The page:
Archive

Douglas Gordon - Superhumanatural

2 November 2006 - 14 January 2007

Douglas Gordon

Douglas Gordon: installation view, "Superhumanatural", Inverleith House, 2006.  

This major retrospective exhibition by Douglas Gordon took place at three venues in the Garden and at the National Galleries of Scotland's Royal Scottish Academy (RSA) building on Princes Street. 

Inverleith House 

Gordon created a major new work for this exhibition which occupied not only the seven rooms of Inverleith House, but its entrance and unique stairwell, corridors and windows. Entitled; Pretty much every word written, spoken, heard and overheard from 1989 until now... (2006), it consisted largely of texts created in a variety of fonts and materials and several installations. It stemmed from Gordon's long-held wish to 'turn a house into a book', reflecting his fascination with the written and spoken word and the dualities of good and evil, light and dark, heaven and hell...It was complemented by a series of his major film and video works on display at the Royal Scottish Academy

The Wash-House

Plato's Cave (2006) was also a new work created for this exhibition, in which shadows of the visitor were cast by a flickering flame onto the bare, stripped interior of this annex of Inverleith House. The title refers to the allegory in Book VII of Plato's Republic, in which humans, bound by their necks and legs in an underground cave, are illuminated by a fire burning far above and behind them which casts shadows onto a wall. It is one of the earliest attemps to explain our perception of reality; how it is blinkered and misleading to the untutored mind but how the mind can be trained to look beyond appearances and see a truer, higher reality. 

Caledonian Hall

Between Darkness and Light (After Wiliam Blake), (1997) was one of Gordon's most dramatic works, in which the films The Exorcist and The Song of Bernadette ran simultaneously on both sides of a translucent screen, merging in an evocation of the struggle between the forces of good and evil.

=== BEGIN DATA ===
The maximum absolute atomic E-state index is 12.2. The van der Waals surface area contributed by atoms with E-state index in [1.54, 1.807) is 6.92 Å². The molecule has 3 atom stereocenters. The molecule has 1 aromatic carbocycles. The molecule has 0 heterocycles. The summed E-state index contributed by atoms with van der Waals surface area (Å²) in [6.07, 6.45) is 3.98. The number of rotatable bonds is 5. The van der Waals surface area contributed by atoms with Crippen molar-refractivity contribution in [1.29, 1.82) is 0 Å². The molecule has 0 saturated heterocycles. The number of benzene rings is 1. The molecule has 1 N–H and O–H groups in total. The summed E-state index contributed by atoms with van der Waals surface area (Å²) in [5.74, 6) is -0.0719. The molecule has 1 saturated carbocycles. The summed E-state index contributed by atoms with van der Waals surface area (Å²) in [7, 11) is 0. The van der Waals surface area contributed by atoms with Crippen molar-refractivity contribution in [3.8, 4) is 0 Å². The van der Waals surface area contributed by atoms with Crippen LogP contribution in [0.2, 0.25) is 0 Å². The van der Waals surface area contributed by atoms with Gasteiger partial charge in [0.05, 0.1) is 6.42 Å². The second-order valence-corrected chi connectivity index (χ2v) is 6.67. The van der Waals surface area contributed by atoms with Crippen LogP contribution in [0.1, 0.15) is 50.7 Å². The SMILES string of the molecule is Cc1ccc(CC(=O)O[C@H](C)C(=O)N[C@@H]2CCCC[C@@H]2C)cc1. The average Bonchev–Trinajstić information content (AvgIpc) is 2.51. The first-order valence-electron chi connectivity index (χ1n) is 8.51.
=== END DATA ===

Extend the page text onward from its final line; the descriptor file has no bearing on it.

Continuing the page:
Biography 

Douglas Gordon was born in Glasgow in 1966 and trained at Glasgow School of Art and the Slade, London. In 1993 he exhibited 24 Hour Psycho at Glasgow's Tramway and was represented in the 1995 British Art Show in Edinburgh (showing at Caledonian Hall). He subsequently won the Turner Prize, the Premio 2000 at the Venice Biennale and the Hugo Boss prize. Gordon has exhibited extensively in major museums and galleries worldwide. Working with fellow artist Phillippe Parreno he completed the highly-acclaimed feature film Zidane: A 21st Century Portrait in 2006 and he was the subject of a major solo exhibition at the Museum of Modern Art in New York, where he now lives. He has also previously exhibited at the Garden in Family (1998/9) and Evergreen (2005).

Douglas Gordon

Douglas Gordon: installation view, "Superhumanatural", Inverleith House, 2006.  

Douglas Gordon

Douglas Gordon: installation view, "Superhumanatural", Inverleith House, 2006.  

Douglas Gordon

Douglas Gordon: installation view, "Superhumanatural", Inverleith House, 2006.  

All work courtesy of the artist and Gagosian Gallery. 

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